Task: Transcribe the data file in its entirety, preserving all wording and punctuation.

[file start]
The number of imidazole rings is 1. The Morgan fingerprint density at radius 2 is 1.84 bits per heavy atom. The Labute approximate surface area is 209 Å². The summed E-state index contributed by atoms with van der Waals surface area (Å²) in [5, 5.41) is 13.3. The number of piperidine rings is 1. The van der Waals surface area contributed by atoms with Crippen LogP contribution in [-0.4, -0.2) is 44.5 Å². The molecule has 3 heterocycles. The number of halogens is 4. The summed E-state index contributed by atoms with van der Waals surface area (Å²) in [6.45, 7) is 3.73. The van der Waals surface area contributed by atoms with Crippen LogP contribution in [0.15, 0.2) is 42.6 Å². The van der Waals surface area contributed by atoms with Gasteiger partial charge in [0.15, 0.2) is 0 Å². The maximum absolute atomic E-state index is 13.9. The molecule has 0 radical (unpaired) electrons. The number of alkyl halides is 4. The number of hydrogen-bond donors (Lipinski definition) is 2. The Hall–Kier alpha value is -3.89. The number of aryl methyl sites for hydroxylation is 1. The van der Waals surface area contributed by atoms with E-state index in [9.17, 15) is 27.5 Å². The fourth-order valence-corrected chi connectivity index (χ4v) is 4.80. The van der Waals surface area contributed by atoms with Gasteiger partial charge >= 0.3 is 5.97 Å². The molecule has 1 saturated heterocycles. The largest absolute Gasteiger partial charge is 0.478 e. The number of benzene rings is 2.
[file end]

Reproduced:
The number of imidazole rings is 1. The Morgan fingerprint density at radius 2 is 1.84 bits per heavy atom. The Labute approximate surface area is 209 Å². The summed E-state index contributed by atoms with van der Waals surface area (Å²) in [5, 5.41) is 13.3. The number of piperidine rings is 1. The van der Waals surface area contributed by atoms with Crippen LogP contribution in [-0.4, -0.2) is 44.5 Å². The molecule has 3 heterocycles. The number of halogens is 4. The summed E-state index contributed by atoms with van der Waals surface area (Å²) in [6.45, 7) is 3.73. The van der Waals surface area contributed by atoms with Crippen LogP contribution in [0.15, 0.2) is 42.6 Å². The van der Waals surface area contributed by atoms with Gasteiger partial charge in [0.15, 0.2) is 0 Å². The maximum absolute atomic E-state index is 13.9. The molecule has 0 radical (unpaired) electrons. The number of alkyl halides is 4. The number of hydrogen-bond donors (Lipinski definition) is 2. The Hall–Kier alpha value is -3.89. The number of aryl methyl sites for hydroxylation is 1. The van der Waals surface area contributed by atoms with E-state index in [9.17, 15) is 27.5 Å². The fourth-order valence-corrected chi connectivity index (χ4v) is 4.80. The van der Waals surface area contributed by atoms with Gasteiger partial charge >= 0.3 is 5.97 Å². The molecule has 1 saturated heterocycles. The largest absolute Gasteiger partial charge is 0.478 e. The number of benzene rings is 2.